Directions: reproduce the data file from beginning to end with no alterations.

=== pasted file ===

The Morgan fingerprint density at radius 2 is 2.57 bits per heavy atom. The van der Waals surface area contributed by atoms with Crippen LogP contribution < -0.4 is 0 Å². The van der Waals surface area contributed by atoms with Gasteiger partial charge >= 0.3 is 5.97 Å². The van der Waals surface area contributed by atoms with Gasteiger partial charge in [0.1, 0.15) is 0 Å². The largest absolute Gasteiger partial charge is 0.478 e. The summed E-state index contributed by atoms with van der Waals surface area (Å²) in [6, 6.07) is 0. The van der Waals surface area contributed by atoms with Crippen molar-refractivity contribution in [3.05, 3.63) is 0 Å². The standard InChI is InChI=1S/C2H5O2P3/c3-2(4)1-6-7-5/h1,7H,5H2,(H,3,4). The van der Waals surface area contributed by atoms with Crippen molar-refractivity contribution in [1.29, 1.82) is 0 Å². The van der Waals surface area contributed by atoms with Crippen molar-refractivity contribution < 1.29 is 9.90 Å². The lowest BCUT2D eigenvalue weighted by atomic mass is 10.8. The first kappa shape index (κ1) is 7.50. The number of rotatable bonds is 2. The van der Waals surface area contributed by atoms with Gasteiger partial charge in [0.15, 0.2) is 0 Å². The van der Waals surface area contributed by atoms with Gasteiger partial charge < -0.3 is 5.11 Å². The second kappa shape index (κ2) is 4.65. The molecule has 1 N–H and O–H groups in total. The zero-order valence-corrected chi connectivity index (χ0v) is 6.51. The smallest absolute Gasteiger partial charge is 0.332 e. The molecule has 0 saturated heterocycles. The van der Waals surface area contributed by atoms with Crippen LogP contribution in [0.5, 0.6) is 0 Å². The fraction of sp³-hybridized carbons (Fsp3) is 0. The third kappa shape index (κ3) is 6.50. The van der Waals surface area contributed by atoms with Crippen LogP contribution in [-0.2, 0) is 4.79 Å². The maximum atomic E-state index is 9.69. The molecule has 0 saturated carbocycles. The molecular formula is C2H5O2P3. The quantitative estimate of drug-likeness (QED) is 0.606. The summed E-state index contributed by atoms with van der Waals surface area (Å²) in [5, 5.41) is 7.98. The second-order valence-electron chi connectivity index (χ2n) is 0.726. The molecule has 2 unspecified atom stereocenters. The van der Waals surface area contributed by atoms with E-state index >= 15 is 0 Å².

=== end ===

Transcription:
The Morgan fingerprint density at radius 2 is 2.57 bits per heavy atom. The van der Waals surface area contributed by atoms with Crippen LogP contribution < -0.4 is 0 Å². The van der Waals surface area contributed by atoms with Gasteiger partial charge >= 0.3 is 5.97 Å². The van der Waals surface area contributed by atoms with Gasteiger partial charge in [0.1, 0.15) is 0 Å². The largest absolute Gasteiger partial charge is 0.478 e. The summed E-state index contributed by atoms with van der Waals surface area (Å²) in [6, 6.07) is 0. The van der Waals surface area contributed by atoms with Crippen molar-refractivity contribution in [3.05, 3.63) is 0 Å². The standard InChI is InChI=1S/C2H5O2P3/c3-2(4)1-6-7-5/h1,7H,5H2,(H,3,4). The van der Waals surface area contributed by atoms with Crippen molar-refractivity contribution in [1.29, 1.82) is 0 Å². The van der Waals surface area contributed by atoms with Crippen molar-refractivity contribution < 1.29 is 9.90 Å². The lowest BCUT2D eigenvalue weighted by atomic mass is 10.8. The first kappa shape index (κ1) is 7.50. The number of rotatable bonds is 2. The van der Waals surface area contributed by atoms with Gasteiger partial charge in [0.15, 0.2) is 0 Å². The van der Waals surface area contributed by atoms with Gasteiger partial charge < -0.3 is 5.11 Å². The second kappa shape index (κ2) is 4.65. The molecule has 1 N–H and O–H groups in total. The zero-order valence-corrected chi connectivity index (χ0v) is 6.51. The smallest absolute Gasteiger partial charge is 0.332 e. The molecule has 0 saturated heterocycles. The van der Waals surface area contributed by atoms with Crippen LogP contribution in [0.5, 0.6) is 0 Å². The fraction of sp³-hybridized carbons (Fsp3) is 0. The third kappa shape index (κ3) is 6.50. The van der Waals surface area contributed by atoms with Crippen LogP contribution in [-0.2, 0) is 4.79 Å². The maximum atomic E-state index is 9.69. The molecule has 0 saturated carbocycles. The molecular formula is C2H5O2P3. The quantitative estimate of drug-likeness (QED) is 0.606. The summed E-state index contributed by atoms with van der Waals surface area (Å²) in [5, 5.41) is 7.98. The second-order valence-electron chi connectivity index (χ2n) is 0.726. The molecule has 2 unspecified atom stereocenters. The van der Waals surface area contributed by atoms with E-state index >= 15 is 0 Å².